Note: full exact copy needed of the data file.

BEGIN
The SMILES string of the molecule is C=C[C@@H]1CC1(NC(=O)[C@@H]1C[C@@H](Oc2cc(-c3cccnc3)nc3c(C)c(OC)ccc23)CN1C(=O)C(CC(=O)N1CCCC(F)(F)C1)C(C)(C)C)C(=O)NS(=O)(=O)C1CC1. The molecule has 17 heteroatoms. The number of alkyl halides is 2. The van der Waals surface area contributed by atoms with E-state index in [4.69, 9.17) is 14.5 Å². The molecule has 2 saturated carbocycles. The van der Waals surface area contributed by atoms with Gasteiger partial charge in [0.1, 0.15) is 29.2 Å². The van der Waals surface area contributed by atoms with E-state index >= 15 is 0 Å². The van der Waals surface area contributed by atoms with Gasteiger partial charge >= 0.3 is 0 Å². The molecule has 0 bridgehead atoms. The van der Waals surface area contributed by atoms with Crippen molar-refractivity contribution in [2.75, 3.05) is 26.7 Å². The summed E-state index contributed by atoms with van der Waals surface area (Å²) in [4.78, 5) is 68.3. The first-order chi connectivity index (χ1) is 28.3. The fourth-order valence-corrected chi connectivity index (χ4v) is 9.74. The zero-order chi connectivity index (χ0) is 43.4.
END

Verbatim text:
The SMILES string of the molecule is C=C[C@@H]1CC1(NC(=O)[C@@H]1C[C@@H](Oc2cc(-c3cccnc3)nc3c(C)c(OC)ccc23)CN1C(=O)C(CC(=O)N1CCCC(F)(F)C1)C(C)(C)C)C(=O)NS(=O)(=O)C1CC1. The molecule has 17 heteroatoms. The number of alkyl halides is 2. The van der Waals surface area contributed by atoms with E-state index in [4.69, 9.17) is 14.5 Å². The molecule has 2 saturated carbocycles. The van der Waals surface area contributed by atoms with Gasteiger partial charge in [0.1, 0.15) is 29.2 Å². The van der Waals surface area contributed by atoms with E-state index >= 15 is 0 Å². The van der Waals surface area contributed by atoms with Gasteiger partial charge >= 0.3 is 0 Å². The molecule has 0 bridgehead atoms. The van der Waals surface area contributed by atoms with Crippen molar-refractivity contribution in [2.75, 3.05) is 26.7 Å². The summed E-state index contributed by atoms with van der Waals surface area (Å²) in [4.78, 5) is 68.3. The first-order chi connectivity index (χ1) is 28.3. The fourth-order valence-corrected chi connectivity index (χ4v) is 9.74. The zero-order chi connectivity index (χ0) is 43.4.